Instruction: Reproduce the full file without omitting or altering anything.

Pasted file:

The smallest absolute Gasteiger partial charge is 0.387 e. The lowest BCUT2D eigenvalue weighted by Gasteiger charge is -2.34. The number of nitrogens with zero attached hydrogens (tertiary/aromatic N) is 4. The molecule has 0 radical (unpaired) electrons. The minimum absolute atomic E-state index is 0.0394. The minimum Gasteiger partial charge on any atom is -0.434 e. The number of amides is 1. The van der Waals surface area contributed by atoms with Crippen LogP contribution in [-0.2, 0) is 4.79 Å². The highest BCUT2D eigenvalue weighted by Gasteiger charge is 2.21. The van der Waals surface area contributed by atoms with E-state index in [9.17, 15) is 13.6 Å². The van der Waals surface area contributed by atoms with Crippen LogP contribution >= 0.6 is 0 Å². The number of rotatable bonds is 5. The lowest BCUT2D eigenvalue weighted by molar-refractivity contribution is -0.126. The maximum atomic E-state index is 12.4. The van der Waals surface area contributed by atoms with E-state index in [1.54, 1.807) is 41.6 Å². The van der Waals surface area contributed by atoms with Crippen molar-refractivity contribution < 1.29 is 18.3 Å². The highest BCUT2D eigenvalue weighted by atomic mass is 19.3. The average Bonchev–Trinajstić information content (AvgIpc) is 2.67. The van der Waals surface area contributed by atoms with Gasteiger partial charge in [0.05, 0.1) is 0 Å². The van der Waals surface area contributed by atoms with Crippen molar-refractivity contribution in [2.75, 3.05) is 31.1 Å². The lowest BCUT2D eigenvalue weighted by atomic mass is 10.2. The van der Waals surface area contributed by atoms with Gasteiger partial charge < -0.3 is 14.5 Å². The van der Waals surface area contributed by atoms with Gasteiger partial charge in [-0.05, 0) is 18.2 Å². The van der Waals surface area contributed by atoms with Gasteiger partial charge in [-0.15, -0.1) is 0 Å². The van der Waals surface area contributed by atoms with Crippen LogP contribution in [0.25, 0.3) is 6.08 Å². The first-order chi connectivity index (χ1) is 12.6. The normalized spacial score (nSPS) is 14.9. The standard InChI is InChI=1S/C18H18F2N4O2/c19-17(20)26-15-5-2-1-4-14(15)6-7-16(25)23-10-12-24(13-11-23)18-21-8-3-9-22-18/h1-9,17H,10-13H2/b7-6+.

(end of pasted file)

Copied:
The smallest absolute Gasteiger partial charge is 0.387 e. The lowest BCUT2D eigenvalue weighted by Gasteiger charge is -2.34. The number of nitrogens with zero attached hydrogens (tertiary/aromatic N) is 4. The molecule has 0 radical (unpaired) electrons. The minimum absolute atomic E-state index is 0.0394. The minimum Gasteiger partial charge on any atom is -0.434 e. The number of amides is 1. The van der Waals surface area contributed by atoms with Crippen LogP contribution in [-0.2, 0) is 4.79 Å². The highest BCUT2D eigenvalue weighted by Gasteiger charge is 2.21. The van der Waals surface area contributed by atoms with E-state index in [9.17, 15) is 13.6 Å². The van der Waals surface area contributed by atoms with Crippen LogP contribution >= 0.6 is 0 Å². The number of rotatable bonds is 5. The lowest BCUT2D eigenvalue weighted by molar-refractivity contribution is -0.126. The maximum atomic E-state index is 12.4. The van der Waals surface area contributed by atoms with E-state index in [1.54, 1.807) is 41.6 Å². The van der Waals surface area contributed by atoms with Crippen molar-refractivity contribution < 1.29 is 18.3 Å². The highest BCUT2D eigenvalue weighted by atomic mass is 19.3. The average Bonchev–Trinajstić information content (AvgIpc) is 2.67. The van der Waals surface area contributed by atoms with Gasteiger partial charge in [0.05, 0.1) is 0 Å². The van der Waals surface area contributed by atoms with Crippen molar-refractivity contribution in [2.75, 3.05) is 31.1 Å². The lowest BCUT2D eigenvalue weighted by atomic mass is 10.2. The van der Waals surface area contributed by atoms with Gasteiger partial charge < -0.3 is 14.5 Å². The van der Waals surface area contributed by atoms with Gasteiger partial charge in [-0.05, 0) is 18.2 Å². The van der Waals surface area contributed by atoms with Gasteiger partial charge in [-0.15, -0.1) is 0 Å². The van der Waals surface area contributed by atoms with Crippen LogP contribution in [0.25, 0.3) is 6.08 Å². The first-order chi connectivity index (χ1) is 12.6. The normalized spacial score (nSPS) is 14.9. The standard InChI is InChI=1S/C18H18F2N4O2/c19-17(20)26-15-5-2-1-4-14(15)6-7-16(25)23-10-12-24(13-11-23)18-21-8-3-9-22-18/h1-9,17H,10-13H2/b7-6+.